We have linked up with www.nuexcom.co.uk
to bring you
more information on how to maintain a healthy body whilst you exercise.
They are experts at injury care and the rehabilitation of your body
after this back to your full participation in your chosen activity.
It is of the up most importance before we discuss the
cruciate ligaments, specifically the anterior cruciate ligament (ACL), that
we first understand the difference between skeletal muscle and ligament
composition and their purpose.
Skeletal Muscle – The most abundant tissue in the human body,
accounting for 40 to 45% of total body weight and composed of muscle fibres
ranging in both thickness and length. Skeletal muscle performs both dynamic
work and static work, providing both movement and stability for the body.
Ligaments – A band of fibrous tissue and unlike skeletal muscle
have a limited vascularisation (blood supply), which affects directly their
Ligaments are pliant and flexible, allowing natural movements of the
bones they are attached to and their purpose is to stabilise the joint.
The vulnerability of any muscle, joint or ligament is
the amount of load placed upon it and the stress factors taking place upon
that structure at any given time. The health of supporting structures, in
this case the knee, the gastrocnemius (calf) flexion, and the quadriceps
group extension, help or impedes the ability of the knee to perform freely
and without injury.
Taking foods and/or a supplement that encourages and supports
vasodilation, such as cucumber, onion, tomatoes, garlic tablets or celery
seeds helps greatly while training and for everyday health.
The cruciate and collateral ligaments are normally tight when the knee
is extended and have therefore executed their purpose and the knee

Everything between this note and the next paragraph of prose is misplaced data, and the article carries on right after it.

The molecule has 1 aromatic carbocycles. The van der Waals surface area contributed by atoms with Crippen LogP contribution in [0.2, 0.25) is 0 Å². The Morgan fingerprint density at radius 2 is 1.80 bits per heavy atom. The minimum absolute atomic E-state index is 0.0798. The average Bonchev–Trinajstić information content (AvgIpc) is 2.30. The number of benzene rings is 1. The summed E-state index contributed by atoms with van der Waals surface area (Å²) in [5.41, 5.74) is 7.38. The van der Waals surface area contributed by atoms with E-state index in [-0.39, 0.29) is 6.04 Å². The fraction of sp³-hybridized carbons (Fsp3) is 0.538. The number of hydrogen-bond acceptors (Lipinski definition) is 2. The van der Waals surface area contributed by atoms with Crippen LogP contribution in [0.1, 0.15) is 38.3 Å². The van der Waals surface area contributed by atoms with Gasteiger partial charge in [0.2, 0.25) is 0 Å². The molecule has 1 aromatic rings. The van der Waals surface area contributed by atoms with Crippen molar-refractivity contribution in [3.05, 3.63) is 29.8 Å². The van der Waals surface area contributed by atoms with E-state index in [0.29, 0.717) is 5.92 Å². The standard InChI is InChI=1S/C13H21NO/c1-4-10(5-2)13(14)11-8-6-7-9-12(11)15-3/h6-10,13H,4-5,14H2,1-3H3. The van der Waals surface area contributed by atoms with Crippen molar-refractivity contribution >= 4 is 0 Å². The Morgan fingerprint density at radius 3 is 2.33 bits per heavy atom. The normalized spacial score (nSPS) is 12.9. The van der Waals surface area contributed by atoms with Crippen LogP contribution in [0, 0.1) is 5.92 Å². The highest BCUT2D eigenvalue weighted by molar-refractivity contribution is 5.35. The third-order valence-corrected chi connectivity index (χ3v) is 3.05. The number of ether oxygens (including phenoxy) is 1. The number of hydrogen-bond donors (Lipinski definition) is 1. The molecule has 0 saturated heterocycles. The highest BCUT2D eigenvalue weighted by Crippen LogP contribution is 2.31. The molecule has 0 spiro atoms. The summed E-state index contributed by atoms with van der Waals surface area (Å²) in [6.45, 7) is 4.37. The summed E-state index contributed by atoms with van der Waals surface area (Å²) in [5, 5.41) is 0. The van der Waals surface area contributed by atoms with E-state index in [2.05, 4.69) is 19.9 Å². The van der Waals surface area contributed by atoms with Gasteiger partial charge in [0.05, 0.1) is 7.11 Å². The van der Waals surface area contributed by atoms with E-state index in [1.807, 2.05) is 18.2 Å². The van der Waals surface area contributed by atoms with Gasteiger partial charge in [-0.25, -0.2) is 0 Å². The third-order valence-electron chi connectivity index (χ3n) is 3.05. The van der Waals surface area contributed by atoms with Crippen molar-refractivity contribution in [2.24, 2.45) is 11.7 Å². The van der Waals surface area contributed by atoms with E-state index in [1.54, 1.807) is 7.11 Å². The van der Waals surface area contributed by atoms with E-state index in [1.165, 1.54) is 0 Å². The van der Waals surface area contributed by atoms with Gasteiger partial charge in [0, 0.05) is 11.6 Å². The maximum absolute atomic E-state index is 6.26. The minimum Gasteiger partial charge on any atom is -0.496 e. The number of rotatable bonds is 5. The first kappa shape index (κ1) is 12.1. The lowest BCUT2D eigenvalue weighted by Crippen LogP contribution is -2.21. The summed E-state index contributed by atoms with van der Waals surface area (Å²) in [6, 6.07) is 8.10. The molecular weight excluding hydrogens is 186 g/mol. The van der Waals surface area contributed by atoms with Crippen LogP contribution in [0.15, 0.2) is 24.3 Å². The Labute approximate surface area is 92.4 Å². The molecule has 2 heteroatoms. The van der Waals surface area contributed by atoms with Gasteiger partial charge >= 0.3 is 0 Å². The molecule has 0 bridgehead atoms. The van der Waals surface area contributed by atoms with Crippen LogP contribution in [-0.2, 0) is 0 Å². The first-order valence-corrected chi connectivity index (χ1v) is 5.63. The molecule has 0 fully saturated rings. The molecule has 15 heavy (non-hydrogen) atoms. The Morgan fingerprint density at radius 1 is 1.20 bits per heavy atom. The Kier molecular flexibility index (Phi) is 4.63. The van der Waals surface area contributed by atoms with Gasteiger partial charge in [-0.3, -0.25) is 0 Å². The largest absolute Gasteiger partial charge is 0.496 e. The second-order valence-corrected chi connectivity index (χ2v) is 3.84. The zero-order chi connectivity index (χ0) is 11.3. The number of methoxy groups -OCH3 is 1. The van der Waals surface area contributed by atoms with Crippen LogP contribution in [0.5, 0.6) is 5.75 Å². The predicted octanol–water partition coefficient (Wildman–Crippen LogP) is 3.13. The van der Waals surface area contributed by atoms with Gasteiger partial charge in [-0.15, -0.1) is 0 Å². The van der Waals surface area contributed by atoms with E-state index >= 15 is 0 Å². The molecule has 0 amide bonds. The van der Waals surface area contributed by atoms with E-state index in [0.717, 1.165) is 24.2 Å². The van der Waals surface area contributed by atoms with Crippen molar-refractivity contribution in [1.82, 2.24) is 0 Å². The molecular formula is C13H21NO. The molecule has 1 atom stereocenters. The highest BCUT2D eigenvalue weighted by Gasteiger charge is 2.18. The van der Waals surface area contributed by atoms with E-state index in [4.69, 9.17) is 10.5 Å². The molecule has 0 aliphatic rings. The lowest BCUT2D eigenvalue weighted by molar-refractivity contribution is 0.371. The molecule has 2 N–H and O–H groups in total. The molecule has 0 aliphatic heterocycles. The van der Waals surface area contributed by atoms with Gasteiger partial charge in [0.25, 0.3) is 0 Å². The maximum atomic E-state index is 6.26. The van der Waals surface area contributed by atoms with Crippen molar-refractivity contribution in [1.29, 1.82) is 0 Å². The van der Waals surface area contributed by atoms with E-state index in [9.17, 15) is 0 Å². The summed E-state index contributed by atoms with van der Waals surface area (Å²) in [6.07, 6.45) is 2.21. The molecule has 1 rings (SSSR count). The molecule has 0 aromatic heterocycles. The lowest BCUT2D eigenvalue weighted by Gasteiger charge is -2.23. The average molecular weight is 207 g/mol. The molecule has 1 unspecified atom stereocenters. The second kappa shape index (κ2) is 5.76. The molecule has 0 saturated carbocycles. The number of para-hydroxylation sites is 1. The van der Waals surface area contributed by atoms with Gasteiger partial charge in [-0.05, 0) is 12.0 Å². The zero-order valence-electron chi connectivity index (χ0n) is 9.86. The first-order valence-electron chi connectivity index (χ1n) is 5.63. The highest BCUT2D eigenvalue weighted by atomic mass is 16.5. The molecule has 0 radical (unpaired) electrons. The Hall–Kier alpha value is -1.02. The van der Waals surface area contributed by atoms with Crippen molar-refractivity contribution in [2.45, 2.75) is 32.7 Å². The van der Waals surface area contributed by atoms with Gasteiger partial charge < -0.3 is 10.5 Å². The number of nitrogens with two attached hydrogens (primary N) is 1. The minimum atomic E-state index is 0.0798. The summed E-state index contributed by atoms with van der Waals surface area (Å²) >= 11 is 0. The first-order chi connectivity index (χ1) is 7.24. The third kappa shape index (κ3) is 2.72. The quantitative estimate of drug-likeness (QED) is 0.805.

completed its Range Of Movement (ROM) in this direction.
The ACL controls the forward movement of the tibia on
the femur Diagram shows full extension of the knee
Injury to the ACL
For the purpose of simplicity; an ACL injury will occur in
two environments, the first being external force and the second internal force.
External force can occur when a football player attempts a slide tackle on an
opponents extended leg, crashing into the side of the opponents knee, forcing a
lateral movement of the knee, thus opposing the knees natural ROM.
Internal force can be a sudden change of direction on the legs/feet compromising
both the stability and articulation of the knee joint or by way of falling onto the
knee in an awkward, compromised position as seen in Michael Owens case.
The key is to only demand of the knee joint or any joint that of what it is
designed to do, compromising and/or oppose the natural movement and you compromise or
possibly end participating in the activity that you so enjoy.
A good, clear understanding of the mechanics of the knee joint
and how to keep it both strong and healthy should be understood by every athlete,
amateur or professional, for the injury will hurt just the same regardless of how
much an individual is paid.
In a half knee bend, the traction forces of the knee joint
ligaments is increased by a factor of 5 – 6; in a deep knee bend there is an
increased factor of 12. So when advised to do repetitive deep knee squats or leg
squats with weights, think about your knees as these, over a period of time can
cause a condition known as chondropathia patellae.
It may interest you to know that the patella fulfils four
1. Guiding the musculature of the thigh ensuring correct flexion and extension
of the knee joint.
2. Reduces the friction between itself and the articulating surface of the
3. Braking function; the patella plays an important role in slowing forward
4. Protects the interior of the knee joint.
If you get a chance to have a gait video analysis, for the cost of a good pair
of trainers, then take it, you will be amazed what it shows and how quickly you